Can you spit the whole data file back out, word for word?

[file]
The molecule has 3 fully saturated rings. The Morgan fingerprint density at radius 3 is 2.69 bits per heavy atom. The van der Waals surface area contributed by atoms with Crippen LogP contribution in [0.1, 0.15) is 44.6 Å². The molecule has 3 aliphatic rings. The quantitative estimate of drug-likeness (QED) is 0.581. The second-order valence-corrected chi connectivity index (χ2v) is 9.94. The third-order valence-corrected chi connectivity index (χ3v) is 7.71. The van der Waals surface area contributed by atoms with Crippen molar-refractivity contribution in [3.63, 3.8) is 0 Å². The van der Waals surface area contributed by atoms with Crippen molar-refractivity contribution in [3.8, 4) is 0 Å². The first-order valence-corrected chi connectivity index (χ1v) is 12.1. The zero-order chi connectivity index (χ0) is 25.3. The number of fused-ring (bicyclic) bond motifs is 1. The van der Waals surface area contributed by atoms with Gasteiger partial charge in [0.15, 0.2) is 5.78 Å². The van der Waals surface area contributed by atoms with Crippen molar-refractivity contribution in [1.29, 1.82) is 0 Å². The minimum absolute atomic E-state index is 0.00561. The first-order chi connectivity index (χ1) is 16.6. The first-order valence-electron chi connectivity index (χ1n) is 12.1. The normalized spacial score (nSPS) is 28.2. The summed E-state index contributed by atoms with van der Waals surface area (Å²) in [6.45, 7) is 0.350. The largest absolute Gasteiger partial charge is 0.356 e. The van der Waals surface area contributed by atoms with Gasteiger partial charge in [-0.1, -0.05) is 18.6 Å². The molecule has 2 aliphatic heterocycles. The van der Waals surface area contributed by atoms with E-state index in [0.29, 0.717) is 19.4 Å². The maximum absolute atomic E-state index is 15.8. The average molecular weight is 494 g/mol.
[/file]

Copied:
The molecule has 3 fully saturated rings. The Morgan fingerprint density at radius 3 is 2.69 bits per heavy atom. The van der Waals surface area contributed by atoms with Crippen LogP contribution in [0.1, 0.15) is 44.6 Å². The molecule has 3 aliphatic rings. The quantitative estimate of drug-likeness (QED) is 0.581. The second-order valence-corrected chi connectivity index (χ2v) is 9.94. The third-order valence-corrected chi connectivity index (χ3v) is 7.71. The van der Waals surface area contributed by atoms with Crippen molar-refractivity contribution in [3.63, 3.8) is 0 Å². The van der Waals surface area contributed by atoms with Crippen molar-refractivity contribution in [3.8, 4) is 0 Å². The first-order valence-corrected chi connectivity index (χ1v) is 12.1. The zero-order chi connectivity index (χ0) is 25.3. The number of fused-ring (bicyclic) bond motifs is 1. The van der Waals surface area contributed by atoms with Gasteiger partial charge in [0.15, 0.2) is 5.78 Å². The van der Waals surface area contributed by atoms with Crippen molar-refractivity contribution in [1.29, 1.82) is 0 Å². The minimum absolute atomic E-state index is 0.00561. The first-order chi connectivity index (χ1) is 16.6. The first-order valence-electron chi connectivity index (χ1n) is 12.1. The normalized spacial score (nSPS) is 28.2. The summed E-state index contributed by atoms with van der Waals surface area (Å²) in [6.45, 7) is 0.350. The largest absolute Gasteiger partial charge is 0.356 e. The van der Waals surface area contributed by atoms with Gasteiger partial charge in [-0.1, -0.05) is 18.6 Å². The molecule has 2 aliphatic heterocycles. The van der Waals surface area contributed by atoms with E-state index in [0.29, 0.717) is 19.4 Å². The maximum absolute atomic E-state index is 15.8. The average molecular weight is 494 g/mol.